Car reviews - Audi - A5 - Coupe range
Quality, interior, handling, performance, refinement, detailing, safety, technology, ambience, aroma, improved value
Room for improvement
Regressive design, some squeaks, road noise, fiddly T-bar shifter, no manual availability, expensive desirable options
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23 Mar 2017
MAKE no mistake. The current Audi A4 was one of last year’s best debutantes.
Encapsulating the very essence of the Ingolstadt company’s Vorsprung Durch Technik – or progress through technology – the medium-sized four-door sedan and wagon takes the fight right up to the Mercedes-Benz C, BMW 3 Series and Jaguar XE equivalents with suave aplomb. Even the cheapest 1.4 TFSI front-driver is a gem.
Yet there’s always been something disappointing about the coupe offshoot of this particular Audi series, which of course dates back to the pre-’94 80/90 days, so we just cannot assume we’d feel the same about the hardtop.
Maybe it’s the long shadow of that original B2 Ur-Quattro, the seminal all-wheel-drive high-performance flagship that rewrote both the sports and competition car rulebooks when it burst on the scene in 1980. For whatever reason, all subsequent models have delivered on style for sure but not always on driveability. Or comfort. Or refinement. Or value. Or all of the above.
So it’s with some irony that for the B9 two-door version of the A4 – known as the A5 Coupe since the debut of the previous B8 in 2007 – that perhaps the sole let-down has to do with none of the former bugbears, and everything to do with the styling. And obviously the way this sort of vehicle looks is paramount.
Ex-Audi design chief Walter de Silva’s first A5 Coupe was – is – a proportional and detail masterpiece. From any angle. In any colour. Under any light. Right up there. With the Alfa 156. And original Audi R8.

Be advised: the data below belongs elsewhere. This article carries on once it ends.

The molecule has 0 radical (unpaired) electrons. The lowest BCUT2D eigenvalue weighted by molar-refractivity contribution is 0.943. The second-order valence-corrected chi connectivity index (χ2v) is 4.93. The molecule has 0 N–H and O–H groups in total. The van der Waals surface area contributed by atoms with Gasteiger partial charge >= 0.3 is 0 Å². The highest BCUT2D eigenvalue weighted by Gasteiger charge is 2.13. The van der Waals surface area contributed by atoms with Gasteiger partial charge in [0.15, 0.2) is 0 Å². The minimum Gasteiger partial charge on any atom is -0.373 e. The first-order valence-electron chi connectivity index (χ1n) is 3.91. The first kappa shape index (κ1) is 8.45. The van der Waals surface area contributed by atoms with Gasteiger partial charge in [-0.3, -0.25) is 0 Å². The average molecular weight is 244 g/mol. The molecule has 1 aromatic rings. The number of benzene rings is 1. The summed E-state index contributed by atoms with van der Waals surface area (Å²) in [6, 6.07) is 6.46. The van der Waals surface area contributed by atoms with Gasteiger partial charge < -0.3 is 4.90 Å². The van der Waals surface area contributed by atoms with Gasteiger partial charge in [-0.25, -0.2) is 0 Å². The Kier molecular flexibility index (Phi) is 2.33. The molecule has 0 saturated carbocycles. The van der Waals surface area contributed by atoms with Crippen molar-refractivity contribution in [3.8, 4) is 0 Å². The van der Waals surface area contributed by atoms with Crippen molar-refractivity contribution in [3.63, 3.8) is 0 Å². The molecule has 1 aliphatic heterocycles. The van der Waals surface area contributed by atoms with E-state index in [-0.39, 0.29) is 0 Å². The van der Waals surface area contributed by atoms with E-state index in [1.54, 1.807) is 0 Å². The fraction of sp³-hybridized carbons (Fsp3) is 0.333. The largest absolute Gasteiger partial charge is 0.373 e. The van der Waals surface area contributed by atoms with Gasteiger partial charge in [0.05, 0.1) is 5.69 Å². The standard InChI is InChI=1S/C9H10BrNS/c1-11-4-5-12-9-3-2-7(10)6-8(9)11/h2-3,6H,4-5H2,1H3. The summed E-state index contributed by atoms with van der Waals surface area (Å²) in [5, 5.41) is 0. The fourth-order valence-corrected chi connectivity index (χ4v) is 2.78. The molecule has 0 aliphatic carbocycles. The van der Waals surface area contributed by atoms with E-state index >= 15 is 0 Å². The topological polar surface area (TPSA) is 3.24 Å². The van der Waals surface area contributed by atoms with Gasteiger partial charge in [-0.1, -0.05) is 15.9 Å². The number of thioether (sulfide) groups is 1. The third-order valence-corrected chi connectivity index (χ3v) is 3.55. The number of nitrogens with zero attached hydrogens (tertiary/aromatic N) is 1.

You may disagree, but the follow-up looks like the first one that’s warped ever-so-slightly underneath the hot sun. It’s that fussier so-called Tornado Line etched deeply uneasily along the flanks of the car, combined with the snarling face that lacks the grace and warmth of the original.
What was subtle and alluring is now trying too hard. Don’t get us wrong.
Delicacy and attention-to-detail brilliance do abound, but the whole is… less so.
Happily, in mostly every other way, the B9 A5 Coupe is at-times cataclysmically better than its at-times patchy predecessor. Such as in its stunning interior design and layout, which combines class, comfort and usability with devastating exquisiteness.
The few faults are the same ones that irk in the A4: occasional squeaks from the trim fiddly transmission lever action and jarring Virtual Cockpit fonts.
The latter’s speedo and tacho markings have varying thickness to theirs which just isn’t right.
We’re clutching at straws. The seats are brilliant. The amount of space more useable. The level of refinement palpably higher. And the overall ergonomics on a par with the gorgeous design inside. Stunning effort, Audi. And much better than before.